A Noble Cause

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Amidst the euphoria that erupted here and among Liberians across the globe last Saturday, when the World Health Organization (WHO) declared Liberia “Ebola transmission free,” President Ellen Johnson Sirleaf announced the next challenge: to liberate Guinea and Sierra Leone from the deadly Ebola virus.

This is nothing short of a noble cause!  This strangest of viruses started in Guinea in February 2014 and quickly spread  to Liberia when one—yes, only one Liberian woman, married to a Guinean—crossed the border into Liberia from Foya in Lofa County. This lady, who fell sick, was visited by her younger sister who, following her sister’s death, traveled all the way to Harbel, Firestone. Health authorities managed to arrest this single case and luckily nothing else was recorded from this lady’s case. She later died at an isolation unit built by Firestone’s Du Side Hospital. Her husband and children were quarantined and fortunately, they all came out negative after 21 days.

Meanwhile, there were reports of the virus slowly spreading in Lofa County.

However, following this lady’s death in Harbel, there was not a recorded confirmed case for over a month and half until another person crossed over from Sierra Leone and came to Monrovia in May.

Soon the whole country became seriously affected, causing people to start dropping dead everywhere.  Before we knew it, thousands had died, surpassing casualties in Guinea and even Sierra Leone, which borders both Guinea and Liberia. 

That is when Liberians got very busy.  The people, led by their courageous and determined President, finally faced up to the reality of the deadly virus and agreed to abandon their doubts about Ebola and their traditional practices, such as touching and bathing dead bodies.  They also started reporting their sick or infected relatives and friends.  The people also began observing   all the protocols which the Ministry of Health had put into place to prevent the viral spread.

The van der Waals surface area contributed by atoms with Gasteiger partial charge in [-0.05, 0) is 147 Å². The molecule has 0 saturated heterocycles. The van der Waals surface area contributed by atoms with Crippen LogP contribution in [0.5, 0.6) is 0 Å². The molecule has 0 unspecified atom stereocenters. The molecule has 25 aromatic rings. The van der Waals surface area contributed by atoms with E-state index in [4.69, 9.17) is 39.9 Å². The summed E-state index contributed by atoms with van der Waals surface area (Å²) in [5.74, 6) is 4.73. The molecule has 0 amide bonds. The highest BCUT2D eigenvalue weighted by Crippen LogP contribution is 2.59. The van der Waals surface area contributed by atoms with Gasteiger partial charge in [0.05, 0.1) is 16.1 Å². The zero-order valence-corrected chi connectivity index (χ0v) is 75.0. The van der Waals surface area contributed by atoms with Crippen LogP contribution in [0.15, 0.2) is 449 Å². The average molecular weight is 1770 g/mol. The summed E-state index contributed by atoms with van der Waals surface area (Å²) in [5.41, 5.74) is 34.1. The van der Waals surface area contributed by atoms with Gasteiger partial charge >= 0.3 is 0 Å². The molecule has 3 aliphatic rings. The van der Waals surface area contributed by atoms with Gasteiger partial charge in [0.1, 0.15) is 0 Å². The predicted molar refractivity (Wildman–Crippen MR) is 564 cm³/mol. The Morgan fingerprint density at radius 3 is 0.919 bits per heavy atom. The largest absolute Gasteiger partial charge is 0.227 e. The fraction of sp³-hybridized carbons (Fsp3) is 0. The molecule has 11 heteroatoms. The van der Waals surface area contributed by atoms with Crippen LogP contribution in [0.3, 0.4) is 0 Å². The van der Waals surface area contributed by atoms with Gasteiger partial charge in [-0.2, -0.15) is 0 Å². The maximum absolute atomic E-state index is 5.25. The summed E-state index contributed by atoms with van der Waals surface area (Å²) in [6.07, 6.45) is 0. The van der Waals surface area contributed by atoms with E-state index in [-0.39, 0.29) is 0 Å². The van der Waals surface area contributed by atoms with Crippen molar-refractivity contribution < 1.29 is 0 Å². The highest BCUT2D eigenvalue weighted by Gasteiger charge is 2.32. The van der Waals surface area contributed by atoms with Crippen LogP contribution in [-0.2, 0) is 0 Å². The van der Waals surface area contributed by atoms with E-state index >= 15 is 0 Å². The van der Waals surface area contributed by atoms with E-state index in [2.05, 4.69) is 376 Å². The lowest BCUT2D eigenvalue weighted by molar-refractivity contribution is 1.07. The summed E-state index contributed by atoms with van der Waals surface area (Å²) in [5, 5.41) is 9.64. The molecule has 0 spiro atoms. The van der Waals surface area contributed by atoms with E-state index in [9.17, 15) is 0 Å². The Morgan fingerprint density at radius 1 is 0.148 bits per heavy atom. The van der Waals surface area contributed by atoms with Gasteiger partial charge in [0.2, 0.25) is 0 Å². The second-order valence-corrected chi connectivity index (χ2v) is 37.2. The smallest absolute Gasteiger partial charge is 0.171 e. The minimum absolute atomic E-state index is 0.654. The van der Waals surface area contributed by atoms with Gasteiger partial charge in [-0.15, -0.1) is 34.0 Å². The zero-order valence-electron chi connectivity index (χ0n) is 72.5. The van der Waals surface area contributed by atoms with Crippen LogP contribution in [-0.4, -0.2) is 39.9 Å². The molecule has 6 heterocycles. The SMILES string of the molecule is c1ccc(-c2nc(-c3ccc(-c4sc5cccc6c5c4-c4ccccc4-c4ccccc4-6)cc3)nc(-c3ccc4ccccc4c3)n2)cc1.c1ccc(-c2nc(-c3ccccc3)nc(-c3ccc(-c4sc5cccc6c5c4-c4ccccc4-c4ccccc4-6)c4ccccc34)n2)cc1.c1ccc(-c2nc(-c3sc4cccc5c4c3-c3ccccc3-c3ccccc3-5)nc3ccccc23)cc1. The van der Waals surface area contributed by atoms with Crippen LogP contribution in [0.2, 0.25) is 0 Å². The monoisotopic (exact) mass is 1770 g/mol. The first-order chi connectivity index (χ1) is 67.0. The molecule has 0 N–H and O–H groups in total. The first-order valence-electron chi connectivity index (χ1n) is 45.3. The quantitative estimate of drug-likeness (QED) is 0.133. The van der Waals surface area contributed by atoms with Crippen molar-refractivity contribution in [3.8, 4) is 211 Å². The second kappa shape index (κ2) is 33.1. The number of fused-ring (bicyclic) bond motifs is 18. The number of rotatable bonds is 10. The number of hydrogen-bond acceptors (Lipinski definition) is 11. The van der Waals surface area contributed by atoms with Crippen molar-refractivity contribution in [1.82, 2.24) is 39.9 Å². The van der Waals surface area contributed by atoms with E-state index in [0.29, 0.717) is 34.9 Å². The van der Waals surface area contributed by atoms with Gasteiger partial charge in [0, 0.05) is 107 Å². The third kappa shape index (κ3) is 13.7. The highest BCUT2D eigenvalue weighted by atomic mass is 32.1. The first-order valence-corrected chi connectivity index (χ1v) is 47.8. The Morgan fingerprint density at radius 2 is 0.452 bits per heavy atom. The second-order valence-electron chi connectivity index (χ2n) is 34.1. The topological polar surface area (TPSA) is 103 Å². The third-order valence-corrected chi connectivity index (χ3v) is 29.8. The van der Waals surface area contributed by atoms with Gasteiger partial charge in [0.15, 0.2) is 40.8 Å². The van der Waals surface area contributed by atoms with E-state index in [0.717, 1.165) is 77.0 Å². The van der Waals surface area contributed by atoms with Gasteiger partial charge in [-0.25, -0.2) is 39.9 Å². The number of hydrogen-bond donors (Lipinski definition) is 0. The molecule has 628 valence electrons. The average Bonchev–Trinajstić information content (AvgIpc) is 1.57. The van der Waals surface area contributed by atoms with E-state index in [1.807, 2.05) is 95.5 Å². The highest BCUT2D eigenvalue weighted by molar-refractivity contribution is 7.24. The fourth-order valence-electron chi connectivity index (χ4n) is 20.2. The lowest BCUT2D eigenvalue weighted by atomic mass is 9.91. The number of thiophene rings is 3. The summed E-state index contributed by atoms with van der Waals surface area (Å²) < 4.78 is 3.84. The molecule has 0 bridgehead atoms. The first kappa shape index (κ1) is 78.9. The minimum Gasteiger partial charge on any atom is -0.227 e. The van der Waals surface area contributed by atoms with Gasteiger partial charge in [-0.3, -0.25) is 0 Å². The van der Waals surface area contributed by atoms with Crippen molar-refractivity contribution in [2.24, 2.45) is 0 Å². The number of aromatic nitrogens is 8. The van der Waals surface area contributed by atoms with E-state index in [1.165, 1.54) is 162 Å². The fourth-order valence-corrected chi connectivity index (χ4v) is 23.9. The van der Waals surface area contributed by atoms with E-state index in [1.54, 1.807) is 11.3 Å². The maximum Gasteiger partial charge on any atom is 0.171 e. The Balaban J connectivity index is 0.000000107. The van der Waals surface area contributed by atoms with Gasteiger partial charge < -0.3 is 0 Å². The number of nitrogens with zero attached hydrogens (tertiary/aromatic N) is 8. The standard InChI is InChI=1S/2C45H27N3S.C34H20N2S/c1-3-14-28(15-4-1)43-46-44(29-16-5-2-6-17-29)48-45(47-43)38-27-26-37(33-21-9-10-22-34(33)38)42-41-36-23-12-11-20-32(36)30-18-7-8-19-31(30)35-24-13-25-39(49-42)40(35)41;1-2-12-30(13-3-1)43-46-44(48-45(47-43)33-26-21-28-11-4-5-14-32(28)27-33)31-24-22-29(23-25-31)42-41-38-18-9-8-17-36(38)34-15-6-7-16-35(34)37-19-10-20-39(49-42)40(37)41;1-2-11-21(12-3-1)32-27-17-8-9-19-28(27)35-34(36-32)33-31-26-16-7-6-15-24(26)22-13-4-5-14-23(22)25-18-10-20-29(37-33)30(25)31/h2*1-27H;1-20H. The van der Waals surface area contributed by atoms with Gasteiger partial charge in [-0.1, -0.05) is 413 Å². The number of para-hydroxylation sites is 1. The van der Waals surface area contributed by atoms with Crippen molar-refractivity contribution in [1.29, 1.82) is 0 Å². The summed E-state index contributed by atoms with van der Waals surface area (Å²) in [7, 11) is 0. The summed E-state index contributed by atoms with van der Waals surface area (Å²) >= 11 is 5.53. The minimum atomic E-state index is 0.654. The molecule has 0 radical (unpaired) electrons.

With the passionate and persistent appeals from President Sirleaf, the international community, too, though belatedly, rallied to the cause.  The United Nations, the World Health Organization, the United States, China, the European Union and Liberia’s  other bilateral partners came in full force with money, drugs and other supplies and medical and health teams. President Barack Obama deployed over 3000 US troops to build Ebola Treatment Units (ETUs) throughout the country. 

Soon the attrition (eating away) started to show a steady, persistent decline.  The climax came last Saturday then WHO declared Liberia “Ebola transmission free!”

But with the deadly virus still raging in Guinea and Sierra Leone, President Sirleaf rightly announced on Monday that Liberia would never be “totally free” until our two immediate neighbors are also free. 

The big question is, How to help our neighbors? The first thing to do is what we started doing in this country—pray for our Guinean and Sierra Leonean brothers and sisters.  In the same way the Master answered our prayers for ourselves, He will answer for them.

Secondly, let Ellen send them some money, as a token of our concern and solidarity.  Thirdly, we need to deploy in each country some administrative, health and medical personnel, to beef up what each country has and join in the battle to eradicate the virus.  Representative Saah Joseph started this when he sent a health team to Sierra Leone a few months back.

Fourthly, we need to mobilize the international community to go into Guinea and Sierra Leone with the same force with which they came into Liberia.  Ellen should appeal to Prime Minister David Cameron and former Prime Minister Tony Blair to dispatch troops to build more ETUs in Sierra Leone.   She should ask her friend, President Francois Hollande of France, to do the same for Guinea.

Our medical and healthcare personnel, we are sure, would be willingly assisted by some of our non-governmental partners, such as Medecins  Sans Frontieres and Samaritan’s Purse in our outreach to our neighbors.  We submit that NO ONE would say no to such an urgent, worthy plea.

We strongly believe that these initiatives would definitely work and by God’s grace, succeed in stopping the transmission in Guinean and Sierra Leonean.

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